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Verne's "lost" novel offers a dystopian look at the future
on 14 March 2004
This is a most singular work of science fiction indeed. Like many of the futuristic technological marvels Jules Verne described, this novel lay in obscurity, waiting for someone to come along and discover it. That someone was Verne's great-grandson, who in 1989 found the manuscript in an old safe that was thought to be empty. While I bought this book as soon as it was published, I have only now compelled myself to read it. I could not help but wonder if Verne would want this novel published now in its current form, especially given the fact it was one of his earliest writings, so I held off in respect to the founding father of science fiction. Having now read the novel, I must say it differs significantly from the other Verne novels I have read, expressing a maudlin and tragically pessimistic vision for the future of modern society. At the same time, its defense of the classics, arts and literature, and individual freedom is quite moving.
In one of the richest ironies in the history of literature, Verne's editor rejected the manuscript of Paris in the Twentieth Century because, in his own words, "No one today will believe your prophecy." As with so many of Verne's visionary ideas, however, fiction has now become fact. Among the wild ideas included in these pages are fax machines, horse-less carriages, a subway system, computers, calculators, and other modern luxuries we take for granted now. A much longer list could be produced, but I would contend that too much of the reaction to this "lost" novel has directed itself to Verne's prophecies fulfilled. Certainly, the basis of Verne's future society is built on technological accomplishment, but Paris in the Twentieth Century is a social commentary that rivals in its unnerving implications famous dystopian novels such as George Orwell's 1984.
Verne's vision of Paris in 1960 is a troubling one indeed; the wonders of technology have worked miracles on earth, yet humanity's savior has proceeded to become its curse. It's an action-oriented society, one run with great economy and efficiency. War has been made extinct because, once war progressed to the point that machines and not men were fighting each other, the whole thing seemed ridiculous. Life itself has become scientific, and in the process the society has given up its own humanity. There is no place for an idealistic dreamer such as Michel Dufrenoy in this world where the arts and literature have been completely forgotten; popular literature now consists of books such as The Lubrication of Driveshafts. Popular music is so un-melodic that it would make even John Cage cringe. Still, young Michel does try to become a modern man, taking a job (his first of many) in his guardian's bank. He finds friends in a long-lost uncle, one of his co-workers, his former teacher, and the lovely grand-daughter of the latter. Even still, his life of quiet desperation grows more and more disheartening and threatens to make him a martyr for the forgotten cause of the arts.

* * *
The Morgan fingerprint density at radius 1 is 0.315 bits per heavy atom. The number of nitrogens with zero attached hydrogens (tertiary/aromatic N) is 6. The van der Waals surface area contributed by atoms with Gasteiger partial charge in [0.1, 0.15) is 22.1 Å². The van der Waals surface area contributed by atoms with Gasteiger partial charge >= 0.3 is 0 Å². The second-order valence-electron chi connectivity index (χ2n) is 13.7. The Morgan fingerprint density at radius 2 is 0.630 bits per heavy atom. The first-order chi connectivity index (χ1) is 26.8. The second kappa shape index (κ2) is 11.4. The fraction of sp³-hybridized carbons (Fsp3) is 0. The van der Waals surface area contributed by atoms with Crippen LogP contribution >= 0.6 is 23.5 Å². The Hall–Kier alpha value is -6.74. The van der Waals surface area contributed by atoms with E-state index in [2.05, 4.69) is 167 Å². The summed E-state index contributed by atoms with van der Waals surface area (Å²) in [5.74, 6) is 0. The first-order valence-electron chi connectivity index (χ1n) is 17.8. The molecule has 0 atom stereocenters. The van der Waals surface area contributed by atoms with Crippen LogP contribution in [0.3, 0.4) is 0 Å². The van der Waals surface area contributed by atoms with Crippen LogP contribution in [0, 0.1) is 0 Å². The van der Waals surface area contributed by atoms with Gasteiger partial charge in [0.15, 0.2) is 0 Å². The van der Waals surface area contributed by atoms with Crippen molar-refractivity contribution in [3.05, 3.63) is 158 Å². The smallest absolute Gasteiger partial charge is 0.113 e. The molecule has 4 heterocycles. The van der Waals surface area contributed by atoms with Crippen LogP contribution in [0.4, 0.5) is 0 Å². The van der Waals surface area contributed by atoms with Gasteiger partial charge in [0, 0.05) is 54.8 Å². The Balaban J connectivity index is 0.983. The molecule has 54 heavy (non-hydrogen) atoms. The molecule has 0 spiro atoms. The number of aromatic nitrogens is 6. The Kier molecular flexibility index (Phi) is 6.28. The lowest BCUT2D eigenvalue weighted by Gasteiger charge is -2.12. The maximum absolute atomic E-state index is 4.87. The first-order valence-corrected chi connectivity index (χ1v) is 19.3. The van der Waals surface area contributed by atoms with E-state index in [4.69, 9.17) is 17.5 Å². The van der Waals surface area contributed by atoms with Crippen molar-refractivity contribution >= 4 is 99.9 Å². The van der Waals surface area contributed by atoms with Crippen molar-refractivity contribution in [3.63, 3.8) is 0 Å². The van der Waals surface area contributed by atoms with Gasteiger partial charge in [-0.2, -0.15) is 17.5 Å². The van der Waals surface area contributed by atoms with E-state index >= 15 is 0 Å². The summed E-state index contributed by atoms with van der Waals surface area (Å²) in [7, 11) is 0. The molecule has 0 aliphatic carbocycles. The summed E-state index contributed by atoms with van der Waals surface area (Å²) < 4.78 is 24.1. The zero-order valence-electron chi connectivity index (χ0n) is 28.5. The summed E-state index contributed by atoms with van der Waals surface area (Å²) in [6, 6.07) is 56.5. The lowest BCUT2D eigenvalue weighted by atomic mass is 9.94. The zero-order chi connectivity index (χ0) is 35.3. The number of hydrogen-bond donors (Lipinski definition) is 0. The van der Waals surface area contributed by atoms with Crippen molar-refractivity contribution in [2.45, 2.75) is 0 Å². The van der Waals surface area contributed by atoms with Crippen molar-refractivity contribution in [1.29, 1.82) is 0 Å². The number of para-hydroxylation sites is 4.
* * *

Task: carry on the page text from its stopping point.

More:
Verne's warnings over the possible dangers of the technology he is famous for espousing makes for an intriguing read. Through Michel, Verne gives the reader a crash course on the history of French literature and thought as well as a primer of sorts on musical history. Some critics say the characters of this novel are ephemeral, but I found them all quite compelling, especially the main character Michel. The only real issue I have with the book is the fact that Verne basically left matters unresolved; while this is indeed effective in terms of Michel, I yearned to know the ultimate fates of the extraordinary friends he had acquired. While there are a few comical bits in this book, Paris in the Twentieth Century is a somber, very serious book warning of the possible unintended consequences of modernization. It shows Verne as a true visionary as well as a social critic and devoted lover of literature. This book is so rooted in the French ideals of Verne's time that those who, like me, are not overly familiar with the context in which Verne was writing may not appreciate and understand all of the text's nuances, but its prophetic warnings are even more timely now than they were in 1863.